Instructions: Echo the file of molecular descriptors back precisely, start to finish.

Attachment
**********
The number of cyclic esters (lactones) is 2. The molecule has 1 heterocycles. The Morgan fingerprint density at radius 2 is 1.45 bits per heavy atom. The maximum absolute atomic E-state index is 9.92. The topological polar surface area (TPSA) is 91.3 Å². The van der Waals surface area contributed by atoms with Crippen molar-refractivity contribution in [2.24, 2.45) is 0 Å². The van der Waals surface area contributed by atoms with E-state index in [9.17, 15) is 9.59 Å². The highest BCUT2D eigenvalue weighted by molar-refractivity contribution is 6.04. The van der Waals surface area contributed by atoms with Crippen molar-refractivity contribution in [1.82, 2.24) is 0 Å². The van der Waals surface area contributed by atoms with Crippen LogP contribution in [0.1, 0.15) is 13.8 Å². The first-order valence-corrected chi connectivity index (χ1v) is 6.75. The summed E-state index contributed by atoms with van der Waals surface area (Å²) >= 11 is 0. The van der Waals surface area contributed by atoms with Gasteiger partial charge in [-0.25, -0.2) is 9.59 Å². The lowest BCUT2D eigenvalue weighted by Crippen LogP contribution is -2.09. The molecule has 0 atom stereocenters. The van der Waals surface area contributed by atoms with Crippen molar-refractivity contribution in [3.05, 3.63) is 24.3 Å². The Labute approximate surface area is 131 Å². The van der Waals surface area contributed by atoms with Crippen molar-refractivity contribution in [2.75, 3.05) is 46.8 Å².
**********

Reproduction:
The number of cyclic esters (lactones) is 2. The molecule has 1 heterocycles. The Morgan fingerprint density at radius 2 is 1.45 bits per heavy atom. The maximum absolute atomic E-state index is 9.92. The topological polar surface area (TPSA) is 91.3 Å². The van der Waals surface area contributed by atoms with Crippen molar-refractivity contribution in [2.24, 2.45) is 0 Å². The van der Waals surface area contributed by atoms with E-state index in [9.17, 15) is 9.59 Å². The highest BCUT2D eigenvalue weighted by molar-refractivity contribution is 6.04. The van der Waals surface area contributed by atoms with Crippen molar-refractivity contribution in [1.82, 2.24) is 0 Å². The van der Waals surface area contributed by atoms with Crippen LogP contribution in [0.1, 0.15) is 13.8 Å². The first-order valence-corrected chi connectivity index (χ1v) is 6.75. The summed E-state index contributed by atoms with van der Waals surface area (Å²) >= 11 is 0. The van der Waals surface area contributed by atoms with Gasteiger partial charge in [-0.25, -0.2) is 9.59 Å². The lowest BCUT2D eigenvalue weighted by Crippen LogP contribution is -2.09. The molecule has 0 atom stereocenters. The van der Waals surface area contributed by atoms with Crippen molar-refractivity contribution in [3.05, 3.63) is 24.3 Å². The Labute approximate surface area is 131 Å². The van der Waals surface area contributed by atoms with Crippen molar-refractivity contribution in [2.75, 3.05) is 46.8 Å².